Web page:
If you are familiar with my story, you know that my business is built on an accusation of incompetence and my personal value of resilience. In case you are not familiar, here is a quick recap. At a time when I thought my career was on the rise, I was gut punched by feedback from a significant stakeholder, who shared with my leader that he thought I was incompetent. He held this perception in the presence of my strong performance results, above average performance reviews, and matching salary increases and bonuses. In a separate conversation with him, this same stakeholder referred to me as mechanical, as if I lacked human qualities.
Soon after receiving that feedback, I was downsized, a decision I’m sure was spearheaded by that same stakeholder. In the weeks that followed, I concluded that maybe I could have done a better job at establishing a connection and building a relationship with this person. That may have given him a clearer understanding of who I am and resulted in a different interpretation of how I show up. When I share this story, people are surprised by my take on the experience.
“I can be changed by what happens to me. But I refuse to be reduced by it.” ` Maya Angelou
Sitting here thirteen years later, I’m thankful for that experience. It has inspired everything I have accomplished since then. It has also informed my coaching methodology, which is based on two premises. The first is the question, “How do people experience you?” The second is my mantra, “Competence is MORE than performance.”
I share this story because it is my story of resilience.
“Resilience is the capacity to not only endure great challenges but get stronger in the midst of them.” ~ Harvard Business School Professor Nancy Koehn
For leaders, building resilience is vital to the successful navigation of challenges and the ability to guide others with courage and conviction. Leaders who possess high levels of resilience tend to be viewed as “more effective” by their leaders, peers, and direct reports.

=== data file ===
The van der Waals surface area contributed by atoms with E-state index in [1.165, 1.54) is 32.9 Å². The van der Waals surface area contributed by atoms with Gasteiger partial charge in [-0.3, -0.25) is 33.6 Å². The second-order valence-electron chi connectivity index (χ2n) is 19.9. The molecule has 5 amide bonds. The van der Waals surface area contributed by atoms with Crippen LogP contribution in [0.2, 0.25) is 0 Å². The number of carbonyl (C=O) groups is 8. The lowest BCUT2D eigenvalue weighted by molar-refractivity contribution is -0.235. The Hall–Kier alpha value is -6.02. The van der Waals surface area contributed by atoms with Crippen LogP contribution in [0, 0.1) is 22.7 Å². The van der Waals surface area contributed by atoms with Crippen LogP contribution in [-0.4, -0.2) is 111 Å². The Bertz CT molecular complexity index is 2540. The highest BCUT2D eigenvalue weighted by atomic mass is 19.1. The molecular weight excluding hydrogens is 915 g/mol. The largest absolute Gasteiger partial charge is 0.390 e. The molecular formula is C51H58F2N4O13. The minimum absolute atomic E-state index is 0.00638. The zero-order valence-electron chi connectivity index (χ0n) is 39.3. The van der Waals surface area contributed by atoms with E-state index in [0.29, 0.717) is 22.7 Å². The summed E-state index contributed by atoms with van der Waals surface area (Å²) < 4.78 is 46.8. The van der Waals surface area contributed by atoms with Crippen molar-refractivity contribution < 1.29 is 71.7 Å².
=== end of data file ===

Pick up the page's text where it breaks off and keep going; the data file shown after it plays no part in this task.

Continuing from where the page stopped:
Here are several tips for building and strengthening your leadership resilience:
Take the time to Reflect and Assess. You must have a strong understanding of yourself to successfully guide others through times of change and uncertainty. Through self-reflection and feedback from trusted peers, you can identify your strengths, weaknesses, and motivational drivers. Consistent assessment of your leadership effectiveness will help you adapt your leadership style. Adaptation will help you tackle complex business problems and steer your team through turbulent situations.
“Resilience is… a learned capability and it’s very much like a muscle, in that we make it stronger by using it.” ~ Harvard Business School Professor Nancy Koehn
Learn and Grow from Adversity. Everyday business challenges provide the opportunity for leaders to learn more about themselves and strengthen their determination to overcome difficulties. Dealing with challenges with a positive mindset fuels bounce back and provides even more information about what truly drives you. Every challenge promotes insight and fuels even more courage and bravery.
Be a Purpose Driven Leader. Purpose driven leaders instill a sense of meaning throughout their teams. They lead authentically and unite team members during challenging times. By doing this, these leaders uncover potential and empower performance, which benefits both team and organizational success.
Cultivate Genuine Relationships. Trusted friends and colleagues become sources of strength and guidance during challenging times. A rich and diverse network exposes you to different perspectives and resources that can help you and your team get the job done. Growing your network creates an assortment of thought partners for ideas and supporters to help build your confidence.
These four tips are applicable to your leadership and your life. Intentionally employing them creates an opportunity to serve as a role model for those you lead and those you love.